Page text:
Massachusetts Anti-Slavery Society

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William Lloyd Garrison, 1833, Oil on wood by Nathaniel Jocelyn.
Remember Your Weekly Pledge, collection box for Massachusetts Anti-Slavery Society. Set aside in the home, the box was designed to remind members to make their weekly contribution. Circa 1850

The Massachusetts Anti-Slavery Society, headquartered in Boston,[1] was organized as an auxiliary of the American Anti-Slavery Society in 1835. Its roots were in the New England Anti-Slavery Society, organized by William Lloyd Garrison, editor of The Liberator, in 1831, after the defeat of a proposal for a college for blacks in New Haven.


New England Anti-Slavery Society[edit]

The New England Anti-Slavery Society (1831–1837) was formed by William Lloyd Garrison, editor of The Liberator, in 1831. The Liberator was also its official publication.

Based in Boston, Massachusetts, members of the New England Anti-slavery Society supported immediate abolition and viewed slavery as immoral and non-Christian. It was particularly opposed to the American Colonization Society, which proposed sending African Americans to Africa.

The founding meeting took place on January 1, 1831, in the vestry of the Belknap Street Church.[2] (Some sources list the date as January 1, 1832.) Garrison was the principal founder. The other founding members were: Benjamin Bierly of Amesbury, Massachusetts,[3] Reverend Elijah Blanchard,[3] Dr. Gamaliel Bradford,[3] Elizabeth B. Chase,[3] Joshua Easton, also a member of the Massachusetts General Colored Association,[3] Charles Theodore Follen,[3] Reverend Henry Grew,[3] Reverend Cyrus Pitt Grosvenor,[3] Ellis Gray Loring,[2] Captain Jonas Parker of Reading, Massachusetts,[3] Reverend Perry of Mendon, Massachusetts,[3] Reverend Amos August Phelps,[3] Reverend Aaron Pickett of Reading, Massachusetts,[3] Samuel Edmund Sewall,[4] Horace Wakefield,[3] Amasa Walker,[3] and a Reverend Yates.[3]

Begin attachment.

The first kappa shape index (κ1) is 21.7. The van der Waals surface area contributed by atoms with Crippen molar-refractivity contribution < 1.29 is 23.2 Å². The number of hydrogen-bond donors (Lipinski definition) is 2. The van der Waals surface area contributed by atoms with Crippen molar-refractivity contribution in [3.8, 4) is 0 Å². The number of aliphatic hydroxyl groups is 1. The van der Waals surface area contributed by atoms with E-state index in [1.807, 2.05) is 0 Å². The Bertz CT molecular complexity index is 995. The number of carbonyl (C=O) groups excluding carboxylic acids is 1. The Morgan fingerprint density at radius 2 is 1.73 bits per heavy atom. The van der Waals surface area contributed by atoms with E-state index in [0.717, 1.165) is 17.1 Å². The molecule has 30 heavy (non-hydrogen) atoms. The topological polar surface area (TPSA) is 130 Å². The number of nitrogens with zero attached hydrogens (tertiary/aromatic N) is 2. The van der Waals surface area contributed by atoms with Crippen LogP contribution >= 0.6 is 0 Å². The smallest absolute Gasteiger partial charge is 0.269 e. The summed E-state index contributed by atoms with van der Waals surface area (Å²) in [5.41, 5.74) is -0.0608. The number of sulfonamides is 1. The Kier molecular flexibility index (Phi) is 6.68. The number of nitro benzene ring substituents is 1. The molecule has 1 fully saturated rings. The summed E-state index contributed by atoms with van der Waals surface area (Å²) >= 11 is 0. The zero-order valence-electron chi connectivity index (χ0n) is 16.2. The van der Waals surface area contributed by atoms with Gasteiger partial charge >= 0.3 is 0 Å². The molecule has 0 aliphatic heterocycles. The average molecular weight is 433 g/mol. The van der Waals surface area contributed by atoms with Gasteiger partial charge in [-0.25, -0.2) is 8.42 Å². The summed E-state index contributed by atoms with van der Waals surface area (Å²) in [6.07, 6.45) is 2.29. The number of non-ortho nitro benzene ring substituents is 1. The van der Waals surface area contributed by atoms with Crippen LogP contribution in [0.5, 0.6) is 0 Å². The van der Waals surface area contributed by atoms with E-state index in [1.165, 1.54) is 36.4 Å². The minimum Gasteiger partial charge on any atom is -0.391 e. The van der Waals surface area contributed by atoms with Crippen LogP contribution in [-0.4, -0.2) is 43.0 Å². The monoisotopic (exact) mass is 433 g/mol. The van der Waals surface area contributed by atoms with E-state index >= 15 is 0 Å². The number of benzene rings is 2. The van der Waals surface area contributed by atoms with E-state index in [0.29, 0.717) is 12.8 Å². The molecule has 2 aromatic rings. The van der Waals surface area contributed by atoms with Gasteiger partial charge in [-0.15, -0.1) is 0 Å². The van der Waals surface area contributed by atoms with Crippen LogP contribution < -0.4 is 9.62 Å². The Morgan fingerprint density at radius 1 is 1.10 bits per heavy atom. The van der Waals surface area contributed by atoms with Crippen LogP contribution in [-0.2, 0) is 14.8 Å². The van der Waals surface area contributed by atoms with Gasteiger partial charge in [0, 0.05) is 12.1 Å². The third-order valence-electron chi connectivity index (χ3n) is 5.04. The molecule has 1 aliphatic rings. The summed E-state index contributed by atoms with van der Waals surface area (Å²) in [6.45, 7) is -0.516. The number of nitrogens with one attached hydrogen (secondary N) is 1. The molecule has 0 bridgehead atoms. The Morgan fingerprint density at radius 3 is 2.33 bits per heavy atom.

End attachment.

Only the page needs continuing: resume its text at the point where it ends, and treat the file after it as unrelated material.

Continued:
The Society sponsored lecturers or "agents" who traveled throughout the New England area, speaking in local churches or halls, and also selling abolitionist tracts or The Liberator. Whenever possible, the Society's agents would also encourage the formation of local anti-slavery societies. By 1833 there were 47 local societies in ten northern states, 33 of them in New England. The Society also sponsored mass mobilizations such as yearly anti-slavery conventions and celebrations of July 4 or — preferred by those who believed celebrating July 4 was unacceptable since the U.S. Constitution accepted slavery — the Anniversary of the Abolition of Slavery in the West Indies, August 1.

New England Anti-Slavery Society: Proceedings of the Fourth New England Anti-Slavery Convention held in Boston, May 30, 31 and June 1 and 2, 1837. Boston: Isaac Knapp. 1837. [1]

"And what is Texas, that she should form a part of the great family of nations? If there ever was a band of robbers, they live in Texas. Who are their chief officers, their great men? The President of Texas is an outlaw in his own native State, Tennessee. The Speaker of their House of Representatives is a convicted felon, in the state of New-York."

John Levy (black abolitionist), "a colored gentleman" from Lowell, decries insufficient involvement of free Negroes in the struggle. Garrison, Birney, Burleigh, Henry Stanton, and other stalwarts speak at length.

Massachusetts General Colored Association[edit]

In January 1833, Thomas Dalton, president of the Massachusetts General Colored Association, led a successful petition to merge with the New England Anti-Slavery Society.[5] Separate black anti-slavery societies had already existed in Massachusetts, New York, Ohio, Connecticut, and New Jersey, however, a strong feeling against the organization of separate anti-slavery societies had been emerging.